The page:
In our previous blogs, we discussed how AI and machine learning can impact sales compensation plan design. Now, let’s consider the three ways that machine learning can potentially impact quota setting.
1. Accuracy: When it comes to quota setting, what does it mean to be accurate?
- Have outliers been appropriately weighed?
- Have systematic biases that could lead to under-forecasting or over-forecasting been eliminated?
- What degree of accuracy do we desire? (Does a greater level of accuracy at a national level guarantee a higher level of accuracy at a sales territory level?)
- Does the forecast consider the stage of product lifecycle (Can we reach the same level of accuracy for a newly-launched product as a mature product?)
For each of the questions raised above, traditional methods when combined with machine learning produce increasingly better answers, which translates into more accurate territory-level quotas. While better accuracy is always a good outcome, companies should only consider factors outside of a salesperson’s effort and ability in generating the forecast (territory potential, for example). Otherwise, top performers may be unfairly burdened by the machine learning model.
2. Agility: There are two types of agility: speed with which quotas can be generated, and the ability to sense and quickly respond to changes in process or data during the year. Leveraging machine learning accomplishes both through:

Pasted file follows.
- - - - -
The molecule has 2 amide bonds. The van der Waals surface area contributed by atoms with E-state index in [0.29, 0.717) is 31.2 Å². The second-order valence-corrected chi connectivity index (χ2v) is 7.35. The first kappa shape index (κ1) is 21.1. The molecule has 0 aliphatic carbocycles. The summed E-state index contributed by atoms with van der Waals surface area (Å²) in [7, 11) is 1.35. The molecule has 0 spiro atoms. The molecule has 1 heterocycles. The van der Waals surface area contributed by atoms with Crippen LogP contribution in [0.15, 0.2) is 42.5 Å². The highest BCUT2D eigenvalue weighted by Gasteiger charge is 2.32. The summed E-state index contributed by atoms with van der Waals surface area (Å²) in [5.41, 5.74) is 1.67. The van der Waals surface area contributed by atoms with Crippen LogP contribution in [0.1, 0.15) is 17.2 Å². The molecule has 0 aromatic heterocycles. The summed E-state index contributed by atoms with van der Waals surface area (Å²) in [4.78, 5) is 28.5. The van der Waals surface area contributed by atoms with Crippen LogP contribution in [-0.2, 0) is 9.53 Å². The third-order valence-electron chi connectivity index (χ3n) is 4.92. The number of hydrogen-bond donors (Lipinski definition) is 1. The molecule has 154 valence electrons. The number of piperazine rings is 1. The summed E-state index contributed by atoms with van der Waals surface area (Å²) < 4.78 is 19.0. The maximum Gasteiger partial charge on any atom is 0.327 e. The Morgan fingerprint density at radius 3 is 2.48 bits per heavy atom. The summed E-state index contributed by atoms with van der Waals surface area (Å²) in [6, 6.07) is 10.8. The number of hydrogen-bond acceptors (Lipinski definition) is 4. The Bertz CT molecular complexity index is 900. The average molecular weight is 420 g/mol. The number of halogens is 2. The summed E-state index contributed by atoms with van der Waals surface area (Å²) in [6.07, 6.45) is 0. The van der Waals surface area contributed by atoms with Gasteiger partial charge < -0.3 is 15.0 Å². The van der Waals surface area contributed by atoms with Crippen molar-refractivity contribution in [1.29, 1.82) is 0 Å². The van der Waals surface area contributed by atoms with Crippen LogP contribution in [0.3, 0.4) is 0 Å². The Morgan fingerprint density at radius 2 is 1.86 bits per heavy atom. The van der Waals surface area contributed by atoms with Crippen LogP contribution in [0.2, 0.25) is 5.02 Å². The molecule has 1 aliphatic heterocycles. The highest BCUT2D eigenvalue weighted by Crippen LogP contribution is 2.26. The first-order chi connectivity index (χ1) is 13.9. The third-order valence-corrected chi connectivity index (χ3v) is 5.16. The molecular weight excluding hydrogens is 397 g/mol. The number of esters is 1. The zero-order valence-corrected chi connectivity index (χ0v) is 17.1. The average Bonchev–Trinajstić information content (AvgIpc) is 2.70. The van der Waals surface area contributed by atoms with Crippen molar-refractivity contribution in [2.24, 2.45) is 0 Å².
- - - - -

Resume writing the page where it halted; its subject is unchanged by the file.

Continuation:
- Improved data quality and management: State-of-the-art approaches stitch together various data (for example, automating data lakes).
- Technology: Data ingestion, modeling, dissemination and consumption can be automated if they’re supported by the right technology.
- Algorithms: Model management can ensure that algorithms run correctly, the QC process is always on and metrics and SLAs are consistently delivered.
The machine learning approach helps organizations improve accuracy and minimize human effort involved in optimizing quota setting. Appropriate time and energy can then be devoted to communication of these goals and change management. The system can also measure the health of quotas in real time by monitoring any events that affect forecasts, such as a new product launch. Organizations also should be open to creating shorter term quotas to adjust to market realities, or change quotas based on performance in the marketplace. Even if updating quotas more frequently is warranted, which is not always the case, the sales organization may resent it (If I’m killing it, they’re going to raise my quota, whereas if my coworker is dogging it, his “penalty’” is a reduced quota, the salesperson thinks.)
3. Understandability: With sophisticated algorithms, more data, and enhanced computing power, machine learning models are increasingly more accurate in setting quotas. However, there’s an inherent tradeoff between accuracy and understandability - the greater the accuracy, the greater the likelihood that the model is unable to tell you why. However, great strides are being made to enhance the interpretability of these machine learning models. If you have a greater sense for why the quotas are what they are, should you therefore pay on actions? Organizations must communicate insights generated as part of the quota setting process to the sales organization in order to remove the “black box” perception associated with quota setting. This will in turn enhance adoption.
Advances in machine learning have impacted goal setting in meaningful ways, and organizations must step up to take advantage of them.